Complaints on Texas’ property tax near fever pitch

Legislature gets earful, remains stuck as frustrations mount

From left: Chandler Crouch, Alex Fairly, and David Billings (Getty Images, Facebook/Chandler Crouch Realtors, City of Fate, LinkedIn/Alex Fairly)
From left: Chandler Crouch, Alex Fairly, and David Billings (Getty Images, Facebook/Chandler Crouch Realtors, City of Fate, LinkedIn/Alex Fairly)

It’s starting to feel prophetic that ‘Texas’ is an anagram for ‘taxes.’

On Thursday, the Texas House Ways and Means Committee gathered to discuss one of the biggest issues in the state: property taxes.

A number of big personalities from all over the state traveled to Austin to testify about what they see as a broken system riddled with loopholes. However, at the end of the nine hour session, committee members weren’t any closer to finding a solution to the issue plaguing their homeowning constituents.

About two hours into the hearing, attorney Alex Fairly took the floor and opened his testimony by commending the committee members for all the work they do, “as a regular guy, taxpayer, I don’t know what you guys do to pay the bills, ‘cause it’s probably not this job.”

Fairly is in an ongoing lawsuit against his hometown of Amarillo over what he sees as a severe abuse of government power that’s resulted in a huge burden for property tax payers. In short, the city of Amarrillo “squeezed” money through Texas Local Government Code Chapter 1431 to fund a civic center. In November 2020, Amarillo voted against the $275 million bond package that would have covered the civic center and by a “pretty significant margin,” Fairly adds. Undeterred, the city spent the entirety of 2021 seeking a private partnership to fund the project, but to no avail.

Earlier this year, they found a solution: anticipation notes. The city conjured up the largest anticipation note in the history of Texas—$260 million— by four times. For context, Amarillo is the 14th largest market in the state. Now, the burden of this debt has primarily fallen on homeowners in the form of huge property tax hikes with some taxpayers seeing upwards of a 100 percent increase.

“As a taxpayer and a citizen, it just seemed like, ‘really? After everyone says no, you can just do this?” Fairly said. “There’s no recourse by taxpayers for anticipation notes.”

Fairly believes that what happened in Amarillo affects the whole state. “The spirit of Chapter 1431 needs to be addressed,” he says, adding that the alleged abuse of this loophole could provide a “roadmap” for the rest of the state to do the same.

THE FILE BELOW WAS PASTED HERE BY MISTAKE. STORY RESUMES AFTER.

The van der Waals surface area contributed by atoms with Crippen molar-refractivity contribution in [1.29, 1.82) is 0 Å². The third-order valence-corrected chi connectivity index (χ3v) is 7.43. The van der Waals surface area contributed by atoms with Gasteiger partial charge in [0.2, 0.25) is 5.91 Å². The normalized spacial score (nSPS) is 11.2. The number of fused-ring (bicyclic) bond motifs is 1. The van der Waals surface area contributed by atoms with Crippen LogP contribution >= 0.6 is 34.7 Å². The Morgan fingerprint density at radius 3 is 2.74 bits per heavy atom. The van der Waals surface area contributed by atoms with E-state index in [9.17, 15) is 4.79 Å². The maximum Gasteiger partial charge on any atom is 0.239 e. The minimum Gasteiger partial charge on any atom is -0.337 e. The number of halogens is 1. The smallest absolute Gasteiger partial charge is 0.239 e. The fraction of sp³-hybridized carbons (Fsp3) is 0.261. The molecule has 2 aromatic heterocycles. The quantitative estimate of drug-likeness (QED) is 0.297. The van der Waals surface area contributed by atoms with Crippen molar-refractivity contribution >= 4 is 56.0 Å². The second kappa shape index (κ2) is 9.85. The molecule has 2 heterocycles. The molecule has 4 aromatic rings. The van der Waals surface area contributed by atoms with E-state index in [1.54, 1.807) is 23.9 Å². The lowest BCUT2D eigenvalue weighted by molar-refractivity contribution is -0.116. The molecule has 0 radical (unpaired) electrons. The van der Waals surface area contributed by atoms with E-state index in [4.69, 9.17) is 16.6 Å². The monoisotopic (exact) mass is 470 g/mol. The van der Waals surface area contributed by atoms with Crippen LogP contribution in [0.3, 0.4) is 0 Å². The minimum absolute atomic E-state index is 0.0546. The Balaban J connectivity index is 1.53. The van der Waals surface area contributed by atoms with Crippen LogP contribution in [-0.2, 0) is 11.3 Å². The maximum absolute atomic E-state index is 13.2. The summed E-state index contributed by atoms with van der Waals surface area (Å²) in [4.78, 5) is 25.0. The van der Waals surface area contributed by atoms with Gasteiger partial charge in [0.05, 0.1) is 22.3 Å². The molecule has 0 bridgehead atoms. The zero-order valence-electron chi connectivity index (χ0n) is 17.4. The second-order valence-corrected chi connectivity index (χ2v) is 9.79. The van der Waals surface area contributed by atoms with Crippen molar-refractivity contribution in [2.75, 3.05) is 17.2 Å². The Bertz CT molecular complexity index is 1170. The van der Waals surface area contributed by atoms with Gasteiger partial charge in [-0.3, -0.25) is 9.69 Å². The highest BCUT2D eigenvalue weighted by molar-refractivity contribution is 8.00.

“Do you have a suggestion, Mr. Fairly, of what we oughta do?” Rep. Bobby Guerra asked in response. Cities and counties across the state of Texas have all been poking and prodding their tax codes and budgets to address this existential question. Moreover, they’ve all been trying to figure out how to balance being a tax haven and having a functional state.

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“This comes at a cost and that’s what I’m trying to get people to understand,” Mayor David Billings of Fate, TX testified. “We need to find a balance between taxes and quality of services, quality of life.”

Billings said the number one request he gets concerns property taxes. He said he’s tried to relieve the burden on the elderly as much as possible, but finds a problem in finding the funding for basic public services like police, firefighters and road maintenance.

Of course, a hearing about property taxes in Texas wouldn’t be complete without Chandler Crouch. Crouch gained notoriety this year when the Tarrant County Appraisal District launched a complaint that he was making a “mockery of the current tax system.” Over the past two years, he had been helping homeowners pro bono to file 90,000 appraisal protests against Tarrant County. Crouch has since been cleared and the two city officials behind the complaint were suspended.

Crouch further drove home the issue of transparency and accountability.

“The reason why this has reached a fever pitch is because of the tax bills that came in April,” he said, “The value of their home is completely divorced from their ability to pay.”

He went on to describe a system wherein elected officials and the unelected appraisers have been tossing the responsibility back and forth. Fittingly, Chairman Rep. Morgan Meyer responded by saying he sees the appraisal office as an extension of the comptroller’s office and that’s where the responsibility lies. He also stressed that the issue is only going to get worse unless decisive action is taken.

“If you think we have a problem now just wait until values drop or plateau,” he said. “People are gonna lose their minds.”